Psalm 23

“The Lord is my shepherd, I shall not want.”

For centuries – long before you or me or John Wesley or even Jesus – this Psalm of King David has brought strength and comfort to God’s people. Read at memorial services and in morning prayers in recliners, sung in worship, and cried out in need as a long-ago memorized verse, God’s people have relied on it to give them permission to weep and then to wipe their tears.

As I read it for this Sunday, March 3, I realize that I know nothing about sheep. I do, though, know something about shepherds. Both Moses and King David were flock-tenders before they became leaders. Shepherds gather the sheep, lead them to places where they will have food and water, and protect them day and night.  Eventually Moses and David were called by God to lead human flocks through wildernesses and battles, toward home and life.

Jesus goes further and says, “I am the good shepherd. The good shepherd lays down his life for the sheep.”  To the good shepherd, every sheep matters. Before Jesus left this life, he asked his disciples to feed his lambs and sheep. Jesus entrusted his shepherding to those who followed him.

I have been called by God to be your shepherd, to take you to places where food is plentiful so you can grow and thrive, to protect you, to gather you into one flock, where each one knows that he or she matters. It is a daunting and awesome task, made more so by this week’s decision at the Special General Conference of the United Methodist Church. I have been called to this shepherding along with your other pastors and with church leaders. Shepherds rarely work alone.

At this Conference in St. Louis, 864 delegates from the U.S. and other parts of the world approved by a narrow margin the “Traditional Plan” for the future of the UMC. The task of this Conference was to determine how the UMC would relate with our LGBTQ brothers and sisters. The Traditional Plan maintained the current restrictive language in the UMC Discipline and added further restrictions, creating even greater exclusion. The Plan has been referred to the UMC’s Judicial Council, the “supreme court” of United Methodism, which will rule on whether the plan is in line with our UMC constitution or not. Until that ruling comes in late April, we don’t know whether this plan will stand. We will know more as time goes on.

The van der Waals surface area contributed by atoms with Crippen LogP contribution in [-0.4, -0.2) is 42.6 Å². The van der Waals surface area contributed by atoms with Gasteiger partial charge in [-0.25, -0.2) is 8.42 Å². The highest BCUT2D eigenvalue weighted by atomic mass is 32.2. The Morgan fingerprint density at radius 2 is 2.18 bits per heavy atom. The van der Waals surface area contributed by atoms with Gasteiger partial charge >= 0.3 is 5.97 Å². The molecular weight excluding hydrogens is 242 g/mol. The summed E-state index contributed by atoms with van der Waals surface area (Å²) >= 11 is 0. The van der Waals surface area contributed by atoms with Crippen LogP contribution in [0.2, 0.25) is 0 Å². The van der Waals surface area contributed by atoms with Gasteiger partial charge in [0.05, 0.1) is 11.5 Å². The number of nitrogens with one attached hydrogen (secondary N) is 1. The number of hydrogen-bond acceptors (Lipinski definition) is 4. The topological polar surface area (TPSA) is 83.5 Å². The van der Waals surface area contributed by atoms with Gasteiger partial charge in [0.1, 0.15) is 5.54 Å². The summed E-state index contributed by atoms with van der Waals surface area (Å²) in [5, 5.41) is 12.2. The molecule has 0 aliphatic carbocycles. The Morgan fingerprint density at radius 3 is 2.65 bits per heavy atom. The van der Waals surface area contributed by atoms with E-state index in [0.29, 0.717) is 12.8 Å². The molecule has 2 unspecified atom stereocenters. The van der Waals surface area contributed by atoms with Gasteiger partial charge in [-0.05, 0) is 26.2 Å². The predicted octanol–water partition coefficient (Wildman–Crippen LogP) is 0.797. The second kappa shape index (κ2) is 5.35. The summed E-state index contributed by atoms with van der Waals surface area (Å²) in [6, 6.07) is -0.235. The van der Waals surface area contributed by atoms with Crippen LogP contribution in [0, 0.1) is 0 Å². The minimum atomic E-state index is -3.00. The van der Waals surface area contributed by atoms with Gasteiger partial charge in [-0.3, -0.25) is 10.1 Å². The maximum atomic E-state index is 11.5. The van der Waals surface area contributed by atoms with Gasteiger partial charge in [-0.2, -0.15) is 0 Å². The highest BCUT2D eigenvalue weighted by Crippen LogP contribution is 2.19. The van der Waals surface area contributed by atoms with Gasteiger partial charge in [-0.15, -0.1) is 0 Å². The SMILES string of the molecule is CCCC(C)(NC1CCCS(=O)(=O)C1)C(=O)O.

My heart aches and is overcome with grief as I write that paragraph. Here is what I do know:  At St. Mark’s we have worked hard to welcome and include all of God’s people, and carry out active mission and ministry in our community and world. We will continue to do that. We will do what we do and seek to do it ever more faithfully. We will worship with joy, move into the season of Lent and learn and grow together, share in mission work, and seek to love one another as Jesus has loved us. One sign is this weekend’s adult mission trip to Rocky Point, where 60 people from our Desert Southwest Conference, including six people from our church (led by Pastor Stuart) will be building homes with One Mission.

One of the blessings of St. Mark’s has been our ability to have differing viewpoints and still love and care for one another. It is my fervent hope that will continue as we move into the future. Every one of you matters to me, to us. Please stay with us. Do not leave in haste.

I know that many in our congregation have children, grandchildren, sisters and brothers who are part of the LGBTQ community. It has been important to me that those dear to you feel like St. Mark’s is a place where they will be welcomed. I imagine that some of them are reading about the UMC and wondering about your church. Please reassure them that St. Mark’s will be what it has been and more – welcoming to all God’s people.

This Saturday, March 2, I and others will participate in a meeting with our Bishop, Bob Hoshibata and learn more. Our Western Jurisdiction leaders are already working and planning as well.

I will be talking more about this in this Sunday’s message and we will share in Holy Communion. Shepherding is serious business and is also full of joy, as we watch people grow in love of God and in service to others.  I believe that God has never left our midst, even now is guiding our shepherding and is doing a new thing that we are just beginning to see. Know that I and your other pastors are joined with Jesus, our Good Shepherd, to lead all of you to healing waters and pastures green.

Blessings, Sharon

P.S.  Another way to support mission – our Agua Prieta Task Force will be selling coffee in the courtyard Sunday morning which comes from our partners at Fuente de Vida Methodist Church in Agua Prieta, Mexico. They roast and sell the coffee to aid their ministries.